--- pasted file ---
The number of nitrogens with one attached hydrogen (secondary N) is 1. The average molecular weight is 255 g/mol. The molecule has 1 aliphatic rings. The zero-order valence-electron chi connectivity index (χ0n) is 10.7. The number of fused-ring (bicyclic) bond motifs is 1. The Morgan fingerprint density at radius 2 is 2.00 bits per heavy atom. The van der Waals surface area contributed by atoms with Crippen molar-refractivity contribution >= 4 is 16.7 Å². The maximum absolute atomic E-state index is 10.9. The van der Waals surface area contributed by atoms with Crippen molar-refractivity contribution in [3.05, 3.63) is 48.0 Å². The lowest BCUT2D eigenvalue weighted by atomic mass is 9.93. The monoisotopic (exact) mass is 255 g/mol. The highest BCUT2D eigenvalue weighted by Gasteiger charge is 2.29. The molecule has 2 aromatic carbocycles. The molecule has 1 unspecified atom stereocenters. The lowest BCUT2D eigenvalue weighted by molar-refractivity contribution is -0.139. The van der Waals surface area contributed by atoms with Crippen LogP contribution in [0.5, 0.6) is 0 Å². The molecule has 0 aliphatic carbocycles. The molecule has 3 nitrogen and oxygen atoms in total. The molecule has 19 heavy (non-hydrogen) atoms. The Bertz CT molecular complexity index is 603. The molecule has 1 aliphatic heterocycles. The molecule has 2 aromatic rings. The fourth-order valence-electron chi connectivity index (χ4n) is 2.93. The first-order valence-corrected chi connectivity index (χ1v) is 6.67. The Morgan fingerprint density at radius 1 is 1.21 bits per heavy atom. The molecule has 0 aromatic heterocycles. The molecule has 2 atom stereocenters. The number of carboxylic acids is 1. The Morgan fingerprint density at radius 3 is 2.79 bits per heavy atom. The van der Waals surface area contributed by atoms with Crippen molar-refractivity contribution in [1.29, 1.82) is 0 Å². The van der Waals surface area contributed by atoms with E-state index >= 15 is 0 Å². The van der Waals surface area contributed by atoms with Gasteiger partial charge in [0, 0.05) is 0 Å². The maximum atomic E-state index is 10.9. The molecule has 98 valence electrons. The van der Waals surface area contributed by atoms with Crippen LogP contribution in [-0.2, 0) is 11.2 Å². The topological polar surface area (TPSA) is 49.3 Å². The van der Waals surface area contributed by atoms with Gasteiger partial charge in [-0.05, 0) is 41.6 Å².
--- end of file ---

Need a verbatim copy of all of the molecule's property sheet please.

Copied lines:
The number of nitrogens with one attached hydrogen (secondary N) is 1. The average molecular weight is 255 g/mol. The molecule has 1 aliphatic rings. The zero-order valence-electron chi connectivity index (χ0n) is 10.7. The number of fused-ring (bicyclic) bond motifs is 1. The Morgan fingerprint density at radius 2 is 2.00 bits per heavy atom. The van der Waals surface area contributed by atoms with Crippen molar-refractivity contribution >= 4 is 16.7 Å². The maximum absolute atomic E-state index is 10.9. The van der Waals surface area contributed by atoms with Crippen molar-refractivity contribution in [3.05, 3.63) is 48.0 Å². The lowest BCUT2D eigenvalue weighted by atomic mass is 9.93. The monoisotopic (exact) mass is 255 g/mol. The highest BCUT2D eigenvalue weighted by Gasteiger charge is 2.29. The molecule has 2 aromatic carbocycles. The molecule has 1 unspecified atom stereocenters. The lowest BCUT2D eigenvalue weighted by molar-refractivity contribution is -0.139. The van der Waals surface area contributed by atoms with Crippen LogP contribution in [0.5, 0.6) is 0 Å². The molecule has 0 aliphatic carbocycles. The molecule has 3 nitrogen and oxygen atoms in total. The molecule has 19 heavy (non-hydrogen) atoms. The Bertz CT molecular complexity index is 603. The molecule has 1 aliphatic heterocycles. The molecule has 2 aromatic rings. The fourth-order valence-electron chi connectivity index (χ4n) is 2.93. The first-order valence-corrected chi connectivity index (χ1v) is 6.67. The Morgan fingerprint density at radius 1 is 1.21 bits per heavy atom. The molecule has 0 aromatic heterocycles. The molecule has 2 atom stereocenters. The number of carboxylic acids is 1. The Morgan fingerprint density at radius 3 is 2.79 bits per heavy atom. The van der Waals surface area contributed by atoms with Crippen molar-refractivity contribution in [1.29, 1.82) is 0 Å². The van der Waals surface area contributed by atoms with E-state index >= 15 is 0 Å². The van der Waals surface area contributed by atoms with Gasteiger partial charge in [0, 0.05) is 0 Å². The maximum atomic E-state index is 10.9. The molecule has 98 valence electrons. The van der Waals surface area contributed by atoms with Crippen LogP contribution in [-0.2, 0) is 11.2 Å². The topological polar surface area (TPSA) is 49.3 Å². The van der Waals surface area contributed by atoms with Gasteiger partial charge in [-0.05, 0) is 41.6 Å².